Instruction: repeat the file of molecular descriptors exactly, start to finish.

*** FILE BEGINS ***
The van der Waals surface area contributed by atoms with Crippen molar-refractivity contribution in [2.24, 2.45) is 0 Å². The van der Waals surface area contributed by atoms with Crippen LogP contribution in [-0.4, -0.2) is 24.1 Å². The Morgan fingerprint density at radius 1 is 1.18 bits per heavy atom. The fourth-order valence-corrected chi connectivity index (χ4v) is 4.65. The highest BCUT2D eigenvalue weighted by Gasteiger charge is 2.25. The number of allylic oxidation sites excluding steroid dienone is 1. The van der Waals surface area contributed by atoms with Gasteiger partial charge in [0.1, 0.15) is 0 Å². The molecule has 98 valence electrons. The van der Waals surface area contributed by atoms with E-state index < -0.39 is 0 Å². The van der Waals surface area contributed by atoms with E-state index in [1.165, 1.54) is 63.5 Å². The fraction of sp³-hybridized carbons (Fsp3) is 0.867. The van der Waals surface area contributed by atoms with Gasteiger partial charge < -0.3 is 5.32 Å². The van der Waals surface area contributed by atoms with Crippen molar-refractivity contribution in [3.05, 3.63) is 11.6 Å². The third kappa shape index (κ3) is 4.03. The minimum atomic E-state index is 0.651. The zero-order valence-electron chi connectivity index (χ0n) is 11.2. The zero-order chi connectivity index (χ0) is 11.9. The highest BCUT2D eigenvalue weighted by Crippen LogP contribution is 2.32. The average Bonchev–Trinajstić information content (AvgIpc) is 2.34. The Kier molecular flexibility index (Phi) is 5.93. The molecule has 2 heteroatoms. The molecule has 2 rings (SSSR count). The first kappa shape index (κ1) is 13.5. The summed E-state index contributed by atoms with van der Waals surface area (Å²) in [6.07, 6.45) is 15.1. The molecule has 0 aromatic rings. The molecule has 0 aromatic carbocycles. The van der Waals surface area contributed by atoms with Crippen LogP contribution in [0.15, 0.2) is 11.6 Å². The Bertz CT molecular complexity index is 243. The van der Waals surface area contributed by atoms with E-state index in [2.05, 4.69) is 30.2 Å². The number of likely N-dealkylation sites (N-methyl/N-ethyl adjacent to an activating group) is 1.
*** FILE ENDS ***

The van der Waals surface area contributed by atoms with Crippen molar-refractivity contribution in [2.24, 2.45) is 0 Å². The van der Waals surface area contributed by atoms with Crippen LogP contribution in [-0.4, -0.2) is 24.1 Å². The Morgan fingerprint density at radius 1 is 1.18 bits per heavy atom. The fourth-order valence-corrected chi connectivity index (χ4v) is 4.65. The highest BCUT2D eigenvalue weighted by Gasteiger charge is 2.25. The number of allylic oxidation sites excluding steroid dienone is 1. The van der Waals surface area contributed by atoms with Gasteiger partial charge in [0.1, 0.15) is 0 Å². The molecule has 98 valence electrons. The van der Waals surface area contributed by atoms with E-state index < -0.39 is 0 Å². The van der Waals surface area contributed by atoms with E-state index in [1.165, 1.54) is 63.5 Å². The fraction of sp³-hybridized carbons (Fsp3) is 0.867. The van der Waals surface area contributed by atoms with Gasteiger partial charge < -0.3 is 5.32 Å². The van der Waals surface area contributed by atoms with Crippen molar-refractivity contribution in [3.05, 3.63) is 11.6 Å². The third kappa shape index (κ3) is 4.03. The minimum atomic E-state index is 0.651. The zero-order valence-electron chi connectivity index (χ0n) is 11.2. The zero-order chi connectivity index (χ0) is 11.9. The highest BCUT2D eigenvalue weighted by Crippen LogP contribution is 2.32. The average Bonchev–Trinajstić information content (AvgIpc) is 2.34. The Kier molecular flexibility index (Phi) is 5.93. The molecule has 2 heteroatoms. The molecule has 2 rings (SSSR count). The first kappa shape index (κ1) is 13.5. The summed E-state index contributed by atoms with van der Waals surface area (Å²) in [6.07, 6.45) is 15.1. The molecule has 0 aromatic rings. The molecule has 0 aromatic carbocycles. The van der Waals surface area contributed by atoms with Crippen LogP contribution in [0.15, 0.2) is 11.6 Å². The Bertz CT molecular complexity index is 243. The van der Waals surface area contributed by atoms with E-state index in [2.05, 4.69) is 30.2 Å². The number of likely N-dealkylation sites (N-methyl/N-ethyl adjacent to an activating group) is 1.